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[Research] Student Academic Growth in State Educational Accountability Systems

[Research] Student Academic Growth in State Educational Accountability Systems

Detailing students’ academic growth is one of the primary concerns in the field of education. Growth models allow educators to see how much students have progressed, determine if students are on track to meet goals, and see relative standing given previous year’s achievements. This discussion of students’ academic growth is also closely tied to educational policies related to teacher effectiveness and school accountability.

In a recent Edmentum research study titled State-Level Student Growth Strategies, we provide descriptions of commonly used growth models and information about school accountability systems to examine how the growth models contribute to the system. For this blog post, we’ve synthesized some of that work to help illustrate the value of growth strategies in state accountability measures, and we include examples of models found across 20 different U.S. states.

How do growth models contribute to accountability systems?

Accountability systems are planned and implemented by a state education agency to comply with legislative requirements based on the Every Student Succeeds Act (ESSA) of 2015. The main purpose of the law is to make sure that schools provide a high-quality education for all students. The U.S. Department of Education requires states to have long-term goals for improving student achievement which are measured by the annual state assessments.

The ESSA provides states with some flexibility in state accountability models by including language that affords measures beyond the state assessments, including growth metrics. As part of that, the law requires each state to choose at least five ways to measure school performance but offers some choice in which measures are selected. The following chart shows where the growth model for measuring academic progress fits into accountability systems under the ESSA. Each state’s academic growth model(s) serve as an indicator for measuring academic progress. Some states have adopted one or more of the currently available growth models, and some are considering developing new models. The growth results at the student-level are aggregated at the teacher, school, or district level and reported as evidence of school accountability and educator evaluation.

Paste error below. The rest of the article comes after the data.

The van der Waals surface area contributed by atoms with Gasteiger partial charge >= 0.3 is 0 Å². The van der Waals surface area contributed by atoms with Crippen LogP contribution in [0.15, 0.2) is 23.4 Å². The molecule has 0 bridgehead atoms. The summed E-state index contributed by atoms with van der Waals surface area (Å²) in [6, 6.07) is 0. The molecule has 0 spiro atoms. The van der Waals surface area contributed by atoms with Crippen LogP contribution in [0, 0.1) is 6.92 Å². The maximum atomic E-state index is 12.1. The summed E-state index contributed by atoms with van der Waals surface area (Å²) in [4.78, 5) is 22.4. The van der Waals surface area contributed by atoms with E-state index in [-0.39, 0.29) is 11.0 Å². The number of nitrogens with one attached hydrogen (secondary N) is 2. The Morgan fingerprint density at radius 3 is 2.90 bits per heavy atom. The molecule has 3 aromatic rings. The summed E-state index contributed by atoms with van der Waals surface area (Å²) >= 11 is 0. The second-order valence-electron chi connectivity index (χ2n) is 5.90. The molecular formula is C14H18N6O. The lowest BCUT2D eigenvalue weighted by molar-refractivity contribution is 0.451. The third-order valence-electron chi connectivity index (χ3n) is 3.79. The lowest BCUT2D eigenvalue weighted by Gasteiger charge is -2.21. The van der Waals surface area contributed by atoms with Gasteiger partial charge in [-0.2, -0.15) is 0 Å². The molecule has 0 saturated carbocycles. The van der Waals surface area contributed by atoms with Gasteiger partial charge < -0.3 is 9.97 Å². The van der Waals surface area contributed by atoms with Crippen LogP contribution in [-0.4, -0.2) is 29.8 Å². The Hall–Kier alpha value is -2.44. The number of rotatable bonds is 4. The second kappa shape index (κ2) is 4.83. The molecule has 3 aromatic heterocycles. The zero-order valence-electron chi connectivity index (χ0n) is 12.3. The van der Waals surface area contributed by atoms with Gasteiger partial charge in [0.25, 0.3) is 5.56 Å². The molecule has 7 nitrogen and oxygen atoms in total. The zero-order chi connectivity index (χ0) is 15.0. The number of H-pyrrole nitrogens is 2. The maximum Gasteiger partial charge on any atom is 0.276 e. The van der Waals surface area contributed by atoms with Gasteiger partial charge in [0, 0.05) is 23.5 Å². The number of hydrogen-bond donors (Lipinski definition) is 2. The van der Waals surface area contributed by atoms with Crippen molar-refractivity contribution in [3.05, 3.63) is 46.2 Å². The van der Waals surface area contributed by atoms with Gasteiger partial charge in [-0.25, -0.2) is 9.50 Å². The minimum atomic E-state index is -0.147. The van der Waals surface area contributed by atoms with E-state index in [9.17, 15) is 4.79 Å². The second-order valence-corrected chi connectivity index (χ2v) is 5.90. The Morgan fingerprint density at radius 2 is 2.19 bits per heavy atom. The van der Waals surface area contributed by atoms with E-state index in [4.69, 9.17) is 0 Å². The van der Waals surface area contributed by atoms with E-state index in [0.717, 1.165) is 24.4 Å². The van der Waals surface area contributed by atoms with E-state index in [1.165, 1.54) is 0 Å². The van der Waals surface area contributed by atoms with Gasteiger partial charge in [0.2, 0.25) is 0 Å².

Academic growth models used at the state level

We investigated documents (such as technical reports and presentation materials) together with web-based resources on state education agency websites across the following 20 states: Arizona, California, Florida, Georgia, Illinois, Indiana, Kentucky, Louisiana, Michigan, Minnesota, Missouri, New Jersey, North Carolina, Ohio, Oklahoma, Pennsylvania, South Carolina, Tennessee, Texas, and Virginia. The period of the investigation was from March to May 2018.

From analysis work, we classified growth models into six different categories:

  • Gain-Score Model – Growth score is calculated based on the difference score between the initial and final tests. This model is used with pretests and posttests or vertically scaled tests.
  • Value-Added Model (VAM) – Growth score is calculated based on the difference between an observed achievement and an expected one at the student level (called value-added), and it is averaged by subject in a teacher’s classroom to measure the teacher effect.
  • Student Growth Percentiles (SGPs) – Growth score is calculated based on the percentile of present test scores of students who have shown the same or similar results in academic achievement in prior tests.
  • Categorical Model – Growth score is calculated based on students’ changing performance levels on the state assessment from one year to the next.
  • Student Learning Objectives (SLO)/Portfolios – Student growth is described based on information on students’ learning needs, strengths, weaknesses, and test scores described by their teacher.
  • Residual Model – Student growth is calculated based on the difference between the observed value and any predicted line estimated using any regression model.

Which growth models are used in each state?

Because different growth models support different growth interpretation and data requirements, some states apply more than one growth model.

Key takeaways

Because different growth models provide different information in different situation, many states have multiple rating categories for growth measures. In other words, several growth models are commonly applied to complement each other. However, great validity and reliability in assessments are features of all growth models. The growth measures from these growth models are considered as one component among various performance measures in determining the success of schools, districts, and educators within any state accountability system. Also, these state growth measures are more likely to be reported at an aggregated level rather than the student level.

Interested in learning more about growth models in state educational accountability systems? Check out the executive summary of the research study covered in this blog!